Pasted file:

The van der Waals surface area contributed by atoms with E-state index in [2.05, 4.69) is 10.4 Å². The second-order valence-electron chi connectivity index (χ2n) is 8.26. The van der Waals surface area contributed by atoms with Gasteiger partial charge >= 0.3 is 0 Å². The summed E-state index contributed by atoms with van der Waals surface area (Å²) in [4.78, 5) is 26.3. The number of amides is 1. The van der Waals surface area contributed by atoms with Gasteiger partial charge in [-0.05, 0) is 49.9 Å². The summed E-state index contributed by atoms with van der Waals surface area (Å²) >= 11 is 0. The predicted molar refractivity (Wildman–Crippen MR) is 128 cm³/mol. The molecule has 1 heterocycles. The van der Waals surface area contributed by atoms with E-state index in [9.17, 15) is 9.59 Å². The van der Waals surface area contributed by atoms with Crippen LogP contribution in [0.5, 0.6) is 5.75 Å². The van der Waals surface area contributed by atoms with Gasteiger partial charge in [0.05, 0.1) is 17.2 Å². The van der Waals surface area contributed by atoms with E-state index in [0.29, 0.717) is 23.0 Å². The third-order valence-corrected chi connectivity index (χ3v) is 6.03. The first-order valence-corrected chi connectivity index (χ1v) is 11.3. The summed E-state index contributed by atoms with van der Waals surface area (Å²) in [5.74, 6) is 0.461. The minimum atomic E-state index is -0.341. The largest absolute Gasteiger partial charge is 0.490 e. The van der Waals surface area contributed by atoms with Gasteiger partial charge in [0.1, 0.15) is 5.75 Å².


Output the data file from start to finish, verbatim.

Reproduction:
The van der Waals surface area contributed by atoms with E-state index in [2.05, 4.69) is 10.4 Å². The second-order valence-electron chi connectivity index (χ2n) is 8.26. The van der Waals surface area contributed by atoms with Gasteiger partial charge >= 0.3 is 0 Å². The summed E-state index contributed by atoms with van der Waals surface area (Å²) in [4.78, 5) is 26.3. The number of amides is 1. The van der Waals surface area contributed by atoms with Gasteiger partial charge in [-0.05, 0) is 49.9 Å². The summed E-state index contributed by atoms with van der Waals surface area (Å²) >= 11 is 0. The predicted molar refractivity (Wildman–Crippen MR) is 128 cm³/mol. The molecule has 1 heterocycles. The van der Waals surface area contributed by atoms with E-state index in [9.17, 15) is 9.59 Å². The van der Waals surface area contributed by atoms with Crippen LogP contribution in [0.5, 0.6) is 5.75 Å². The van der Waals surface area contributed by atoms with Gasteiger partial charge in [0.05, 0.1) is 17.2 Å². The van der Waals surface area contributed by atoms with E-state index in [0.29, 0.717) is 23.0 Å². The third-order valence-corrected chi connectivity index (χ3v) is 6.03. The first-order valence-corrected chi connectivity index (χ1v) is 11.3. The summed E-state index contributed by atoms with van der Waals surface area (Å²) in [5.74, 6) is 0.461. The minimum atomic E-state index is -0.341. The largest absolute Gasteiger partial charge is 0.490 e. The van der Waals surface area contributed by atoms with Gasteiger partial charge in [0.1, 0.15) is 5.75 Å².